After the passage of the American Health Care Act (AHCA) in the House on May 4th, all eyes turned to the Senate. In closed-door conversations with Republican senators earlier this week, President Trump referred to the House-passed AHCA as “mean,” apparently calling for more money in the bill and better protections for individuals buying insurance in the marketplace. While many analysts, stakeholders, and the general public agree with this unfavorable characterization of the House bill, the President’s words stand in stark contrast to his celebratory Rose Garden photo op following the House bill’s passage.

Process Unfolding in the Senate

Given the use of the budget reconciliation process, the Senate needs 50 votes (with Vice President Mike Pence as the tiebreaker), leaving just two Republicans with the option to vote No. Because it is part of the budget reconciliation process, all included components need to have budgetary implications and therefore meet the test of the Byrd rule. The Senate has implemented “Rule 14” which fast-tracks the process, enabling them to bring the bill to the floor for a vote, skipping the committee process entirely.

In contrast to Representatives, Senators represent entire states, not narrowly defined and possibly gerrymandered districts. In theory, this means they need to take account of a broader constituency. From the outset, Republican leaders in the Senate declared that they are writing their own bill, rather than tweaking the House version.  A subset of Republican Senators has been working behind closed doors, something the Clinton Administration was repeatedly criticized for during their failed attempt at health care reform in the mid-1990s.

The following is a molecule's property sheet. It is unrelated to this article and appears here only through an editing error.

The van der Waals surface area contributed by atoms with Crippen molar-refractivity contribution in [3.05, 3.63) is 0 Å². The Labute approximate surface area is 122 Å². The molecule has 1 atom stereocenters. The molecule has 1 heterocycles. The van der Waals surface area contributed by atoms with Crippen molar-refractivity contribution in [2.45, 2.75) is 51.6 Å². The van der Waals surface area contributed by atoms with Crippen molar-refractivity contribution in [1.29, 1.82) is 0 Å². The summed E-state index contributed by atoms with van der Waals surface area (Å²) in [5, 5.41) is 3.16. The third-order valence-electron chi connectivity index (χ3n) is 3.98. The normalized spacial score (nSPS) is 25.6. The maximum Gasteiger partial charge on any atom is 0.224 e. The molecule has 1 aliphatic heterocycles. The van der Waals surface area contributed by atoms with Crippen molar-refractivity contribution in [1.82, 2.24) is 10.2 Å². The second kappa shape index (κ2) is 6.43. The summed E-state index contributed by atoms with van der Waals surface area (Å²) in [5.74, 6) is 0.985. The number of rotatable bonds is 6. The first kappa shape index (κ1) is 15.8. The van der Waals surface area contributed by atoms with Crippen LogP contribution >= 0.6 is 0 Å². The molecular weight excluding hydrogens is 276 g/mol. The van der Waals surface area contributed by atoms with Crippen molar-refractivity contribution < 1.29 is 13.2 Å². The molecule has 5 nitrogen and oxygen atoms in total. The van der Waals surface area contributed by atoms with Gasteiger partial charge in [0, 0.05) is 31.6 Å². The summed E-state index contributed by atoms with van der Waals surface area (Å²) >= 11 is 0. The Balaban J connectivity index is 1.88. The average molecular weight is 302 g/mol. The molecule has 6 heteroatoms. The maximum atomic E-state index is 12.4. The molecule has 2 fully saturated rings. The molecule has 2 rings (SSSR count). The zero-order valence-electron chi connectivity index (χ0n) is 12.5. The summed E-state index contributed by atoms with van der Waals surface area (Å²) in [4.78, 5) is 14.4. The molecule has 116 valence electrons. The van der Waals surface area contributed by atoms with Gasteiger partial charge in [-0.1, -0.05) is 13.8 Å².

The specific policy content and bill language remain a mystery to both policymakers and the public. Activists are finding it difficult to rally in protest, because nobody knows exactly what it is they are opposing. Senators on both side of the aisle are expressing frustration with the secretive process underway. Senator Claire McCaskill (D-MO) gave an impassioned speech last week when Secretary Tom Price testified before the Senate Finance Committee, condemning the lack of transparency, “There’s a group of guys in a backroom somewhere making these decisions.” Despite the widespread opposition, Senate leadership is not balking. Earlier this week, Senator Mitch McConnell (R-KY) said, “We’ll let you see the bill when we finally release it.”

Like the House, Senate Republicans have both moderate and conservative contingents. Early reporting suggested that the Senate bill was likely to be very different than the House-passed version, but exactly how different remains to be seen. Moderate Senators were quick to oppose many aspects of the House version, leading many to expect that the Senate would soften the draconian cutbacks in Medicaid and reaffirm some of the Obamacare consumer protections that were undermined in the House. It has been widely reported that Senate Republicans are hoping to bring their bill to a floor vote by the end of June, before the July 4th recess. However, as Senators left for the weekend, many confirmed that they had still not seen language for a complete bill and there is no clear vision for how the bill would actually impact the health care system.